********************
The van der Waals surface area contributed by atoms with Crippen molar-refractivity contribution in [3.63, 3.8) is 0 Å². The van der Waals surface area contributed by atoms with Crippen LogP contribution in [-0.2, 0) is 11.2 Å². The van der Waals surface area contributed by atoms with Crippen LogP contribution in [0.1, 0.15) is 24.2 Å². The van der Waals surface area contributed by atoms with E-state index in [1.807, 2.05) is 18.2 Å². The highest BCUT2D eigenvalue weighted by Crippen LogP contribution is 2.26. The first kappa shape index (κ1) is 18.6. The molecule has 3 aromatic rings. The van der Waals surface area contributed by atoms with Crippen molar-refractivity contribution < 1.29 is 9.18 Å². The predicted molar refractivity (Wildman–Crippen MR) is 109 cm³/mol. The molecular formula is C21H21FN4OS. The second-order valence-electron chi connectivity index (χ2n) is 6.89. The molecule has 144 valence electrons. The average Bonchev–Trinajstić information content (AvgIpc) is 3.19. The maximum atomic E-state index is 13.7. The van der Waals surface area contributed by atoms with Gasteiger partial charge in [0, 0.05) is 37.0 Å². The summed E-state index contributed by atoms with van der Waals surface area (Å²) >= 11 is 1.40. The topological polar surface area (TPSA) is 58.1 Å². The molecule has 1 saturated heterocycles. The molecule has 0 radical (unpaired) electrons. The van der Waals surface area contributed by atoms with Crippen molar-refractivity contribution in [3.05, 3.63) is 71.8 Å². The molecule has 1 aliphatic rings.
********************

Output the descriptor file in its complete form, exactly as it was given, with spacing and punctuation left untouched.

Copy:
The van der Waals surface area contributed by atoms with Crippen molar-refractivity contribution in [3.63, 3.8) is 0 Å². The van der Waals surface area contributed by atoms with Crippen LogP contribution in [-0.2, 0) is 11.2 Å². The van der Waals surface area contributed by atoms with Crippen LogP contribution in [0.1, 0.15) is 24.2 Å². The van der Waals surface area contributed by atoms with E-state index in [1.807, 2.05) is 18.2 Å². The highest BCUT2D eigenvalue weighted by Crippen LogP contribution is 2.26. The first kappa shape index (κ1) is 18.6. The molecule has 3 aromatic rings. The van der Waals surface area contributed by atoms with Crippen molar-refractivity contribution < 1.29 is 9.18 Å². The predicted molar refractivity (Wildman–Crippen MR) is 109 cm³/mol. The molecular formula is C21H21FN4OS. The second-order valence-electron chi connectivity index (χ2n) is 6.89. The molecule has 144 valence electrons. The average Bonchev–Trinajstić information content (AvgIpc) is 3.19. The maximum atomic E-state index is 13.7. The van der Waals surface area contributed by atoms with Gasteiger partial charge in [0, 0.05) is 37.0 Å². The summed E-state index contributed by atoms with van der Waals surface area (Å²) >= 11 is 1.40. The topological polar surface area (TPSA) is 58.1 Å². The molecule has 1 saturated heterocycles. The molecule has 0 radical (unpaired) electrons. The van der Waals surface area contributed by atoms with Crippen molar-refractivity contribution in [3.05, 3.63) is 71.8 Å². The molecule has 1 aliphatic rings.